The Star Early Edition - - VERVE -

IN 2015, a preg­nant Kim Kar­dashian posted an un­usual In­sta­gram photo of her­self hold­ing a bot­tle of pills.

“OMG,” she wrote in the cap­tion. “Have you heard about this? As you guys know my #morn­ingsick­ness has been pretty bad … I talked to my doc­tor. He pre­scribed me #Di­clegis, I felt a lot bet­ter and most im­por­tantly, it’s been stud­ied and there was no in­creased risk to the baby.”

The photo made head­lines when the Food and Drug Ad­min­is­tra­tion cracked down on the drug’s man­u­fac­turer for not dis­clos­ing risks in its mar­ket­ing. Di­clegis is in the news again to­day, but this time it’s not just the ad­ver­tis­ing that’s in ques­tion: It’s the ef­fec­tive­ness of the drug it­self.

For more than 40 years, preg­nant women around the world sought help for morn­ing sick­ness through a com­bi­na­tion of the two main in­gre­di­ents in Di­clegis: pyri­dox­ine and doxy­lamine. About 35 mil­lion are be­lieved to have taken the med­i­ca­tion. Could their faith in the treat­ment be based on flawed data?

That un­set­tling ques­tion is raised by an anal­y­sis pub­lished on Wed­nes­day in PLOS One by re­searchers in Toronto who re­viewed more than 7 200 pages of data from a clin­i­cal trial in the 1970s that had never been made pub­lic be­fore.

Nav Per­saud, a fam­ily physi­cian and re­searcher at St Michael’s Hos­pi­tal who is the main au­thor of the new anal­y­sis, said the trial in ques­tion was key to ob­tain­ing the drug’s ap­proval in Canada, where it is sold as Di­clectin.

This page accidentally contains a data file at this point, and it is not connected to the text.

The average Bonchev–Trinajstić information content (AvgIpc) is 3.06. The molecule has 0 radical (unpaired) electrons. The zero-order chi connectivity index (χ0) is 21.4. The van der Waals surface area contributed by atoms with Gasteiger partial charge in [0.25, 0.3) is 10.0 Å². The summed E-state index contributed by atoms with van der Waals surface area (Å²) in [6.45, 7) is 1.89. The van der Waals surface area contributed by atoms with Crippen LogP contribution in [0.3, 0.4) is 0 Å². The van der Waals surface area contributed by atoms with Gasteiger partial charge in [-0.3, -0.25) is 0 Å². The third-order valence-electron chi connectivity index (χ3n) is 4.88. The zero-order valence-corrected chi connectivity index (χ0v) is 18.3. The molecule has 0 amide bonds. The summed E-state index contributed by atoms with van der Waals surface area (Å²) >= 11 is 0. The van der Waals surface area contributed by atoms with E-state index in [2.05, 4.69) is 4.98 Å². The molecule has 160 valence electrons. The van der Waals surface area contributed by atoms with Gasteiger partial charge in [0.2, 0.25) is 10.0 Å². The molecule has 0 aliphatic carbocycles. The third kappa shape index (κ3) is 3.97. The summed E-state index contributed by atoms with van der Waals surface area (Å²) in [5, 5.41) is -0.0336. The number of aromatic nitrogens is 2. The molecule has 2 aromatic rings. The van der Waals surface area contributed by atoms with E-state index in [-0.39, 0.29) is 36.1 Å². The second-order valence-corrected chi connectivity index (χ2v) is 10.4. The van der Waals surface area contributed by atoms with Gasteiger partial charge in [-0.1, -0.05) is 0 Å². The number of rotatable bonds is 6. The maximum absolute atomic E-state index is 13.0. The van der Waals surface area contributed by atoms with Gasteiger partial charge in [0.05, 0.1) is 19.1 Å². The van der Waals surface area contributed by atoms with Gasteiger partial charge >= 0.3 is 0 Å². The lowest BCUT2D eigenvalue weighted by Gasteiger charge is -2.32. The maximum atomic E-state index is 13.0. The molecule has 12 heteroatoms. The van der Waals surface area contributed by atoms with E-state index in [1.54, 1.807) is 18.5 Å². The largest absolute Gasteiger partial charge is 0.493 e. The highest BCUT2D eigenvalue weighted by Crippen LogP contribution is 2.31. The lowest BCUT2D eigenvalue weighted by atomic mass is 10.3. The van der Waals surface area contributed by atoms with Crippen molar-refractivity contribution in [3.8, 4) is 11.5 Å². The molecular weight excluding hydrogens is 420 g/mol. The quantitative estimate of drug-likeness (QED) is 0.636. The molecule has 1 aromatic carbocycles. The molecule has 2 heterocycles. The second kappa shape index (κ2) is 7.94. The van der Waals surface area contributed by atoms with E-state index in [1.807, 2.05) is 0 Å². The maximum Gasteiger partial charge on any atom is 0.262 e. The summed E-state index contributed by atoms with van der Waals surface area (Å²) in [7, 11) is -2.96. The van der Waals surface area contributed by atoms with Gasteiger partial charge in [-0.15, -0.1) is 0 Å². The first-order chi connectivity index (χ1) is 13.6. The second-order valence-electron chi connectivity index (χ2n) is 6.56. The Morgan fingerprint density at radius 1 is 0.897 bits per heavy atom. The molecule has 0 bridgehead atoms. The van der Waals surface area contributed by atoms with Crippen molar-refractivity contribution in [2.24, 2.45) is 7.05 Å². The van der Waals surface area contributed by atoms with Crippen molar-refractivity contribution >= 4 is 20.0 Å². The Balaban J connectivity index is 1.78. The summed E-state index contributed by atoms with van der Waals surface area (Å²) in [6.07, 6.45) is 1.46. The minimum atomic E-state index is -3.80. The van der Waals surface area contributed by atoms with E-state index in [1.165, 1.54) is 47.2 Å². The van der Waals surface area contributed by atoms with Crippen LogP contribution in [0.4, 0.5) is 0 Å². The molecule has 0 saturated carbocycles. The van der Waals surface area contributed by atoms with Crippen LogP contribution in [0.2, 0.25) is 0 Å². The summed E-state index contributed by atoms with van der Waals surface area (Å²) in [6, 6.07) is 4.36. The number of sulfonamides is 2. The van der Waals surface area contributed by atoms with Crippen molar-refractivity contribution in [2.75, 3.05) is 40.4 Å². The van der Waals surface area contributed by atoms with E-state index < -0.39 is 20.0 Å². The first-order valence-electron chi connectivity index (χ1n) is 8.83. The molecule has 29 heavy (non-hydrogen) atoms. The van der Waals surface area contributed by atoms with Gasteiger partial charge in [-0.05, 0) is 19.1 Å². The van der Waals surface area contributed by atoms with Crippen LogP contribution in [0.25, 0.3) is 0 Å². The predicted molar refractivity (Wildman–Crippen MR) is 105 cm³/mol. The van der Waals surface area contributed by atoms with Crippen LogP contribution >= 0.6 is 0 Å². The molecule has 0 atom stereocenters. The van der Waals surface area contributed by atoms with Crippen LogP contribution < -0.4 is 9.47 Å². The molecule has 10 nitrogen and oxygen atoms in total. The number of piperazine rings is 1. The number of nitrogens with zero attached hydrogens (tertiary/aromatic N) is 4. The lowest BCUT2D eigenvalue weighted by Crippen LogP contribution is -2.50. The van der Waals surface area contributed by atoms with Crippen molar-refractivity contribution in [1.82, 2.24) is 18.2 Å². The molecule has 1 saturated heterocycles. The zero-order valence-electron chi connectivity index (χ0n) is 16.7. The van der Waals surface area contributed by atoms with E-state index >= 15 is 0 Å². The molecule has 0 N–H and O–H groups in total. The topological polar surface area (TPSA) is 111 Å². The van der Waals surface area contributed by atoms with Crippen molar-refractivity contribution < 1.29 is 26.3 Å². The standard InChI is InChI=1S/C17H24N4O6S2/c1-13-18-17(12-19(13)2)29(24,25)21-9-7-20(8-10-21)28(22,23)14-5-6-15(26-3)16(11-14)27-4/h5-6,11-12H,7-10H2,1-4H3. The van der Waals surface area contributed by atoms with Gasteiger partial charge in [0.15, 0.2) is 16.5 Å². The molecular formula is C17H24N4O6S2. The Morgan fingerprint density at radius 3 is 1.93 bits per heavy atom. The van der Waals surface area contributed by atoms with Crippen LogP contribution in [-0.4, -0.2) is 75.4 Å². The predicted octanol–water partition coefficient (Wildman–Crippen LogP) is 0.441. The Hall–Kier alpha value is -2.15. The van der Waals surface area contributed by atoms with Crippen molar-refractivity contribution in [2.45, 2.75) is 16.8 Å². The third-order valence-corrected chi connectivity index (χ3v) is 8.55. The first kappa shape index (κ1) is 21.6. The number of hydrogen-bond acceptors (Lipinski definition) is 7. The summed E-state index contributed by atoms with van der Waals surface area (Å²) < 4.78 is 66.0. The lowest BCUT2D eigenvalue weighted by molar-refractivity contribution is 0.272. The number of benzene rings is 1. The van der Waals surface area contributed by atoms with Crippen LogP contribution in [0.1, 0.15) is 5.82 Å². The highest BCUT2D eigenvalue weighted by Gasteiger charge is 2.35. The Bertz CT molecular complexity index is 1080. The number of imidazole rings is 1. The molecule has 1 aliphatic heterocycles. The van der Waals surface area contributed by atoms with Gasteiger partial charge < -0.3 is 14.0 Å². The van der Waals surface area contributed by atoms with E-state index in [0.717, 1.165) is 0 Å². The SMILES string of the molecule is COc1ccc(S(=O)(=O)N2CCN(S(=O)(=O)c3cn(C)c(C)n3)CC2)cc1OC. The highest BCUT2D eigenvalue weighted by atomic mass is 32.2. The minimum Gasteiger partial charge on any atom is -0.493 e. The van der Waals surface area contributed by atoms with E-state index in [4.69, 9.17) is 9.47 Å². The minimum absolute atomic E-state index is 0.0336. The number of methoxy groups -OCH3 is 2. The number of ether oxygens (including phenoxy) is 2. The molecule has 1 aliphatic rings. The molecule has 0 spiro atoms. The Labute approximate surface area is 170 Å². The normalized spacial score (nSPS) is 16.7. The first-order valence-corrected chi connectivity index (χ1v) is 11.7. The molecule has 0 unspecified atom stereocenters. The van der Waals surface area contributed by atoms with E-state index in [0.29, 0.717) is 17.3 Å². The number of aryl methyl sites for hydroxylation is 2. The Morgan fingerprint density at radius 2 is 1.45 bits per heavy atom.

The old clin­i­cal trial was con­ducted by Mer­rell-Na­tional Lab­o­ra­to­ries, which no longer ex­ists, and in­volved 2 308 pa­tients at 14 clin­ics in the US who were in the first 12 weeks of preg­nancy who com­plained of nau­sea or vom­it­ing. Women were asked to take two tablets at bed­time and, if nec­es­sary, an­other in the morn­ing and midafter­noon for seven nights. Doc­tors were asked to note the fre­quency of vom­it­ing and hours of nau­sea.

In the med­i­cal lit­er­a­ture over the past few decades, Per­saud said this study, which was never fin­ished, had been re­ferred to as be­ing a suc­cess but with no de­tails.

How­ever, he said, when he looked at the raw data it con­tained crit­i­cal flaws, in­clud­ing the fact that some in­for­ma­tion that was sup­posed to be ob­tained dur­ing pa­tient vis­its was not, and about 30% of the pa­tients were lost to fol­low up de­spite the fact that the trial lasted only a week.

Kim Kar­dashian

Newspapers in English

Newspapers from South Africa

© PressReader. All rights reserved.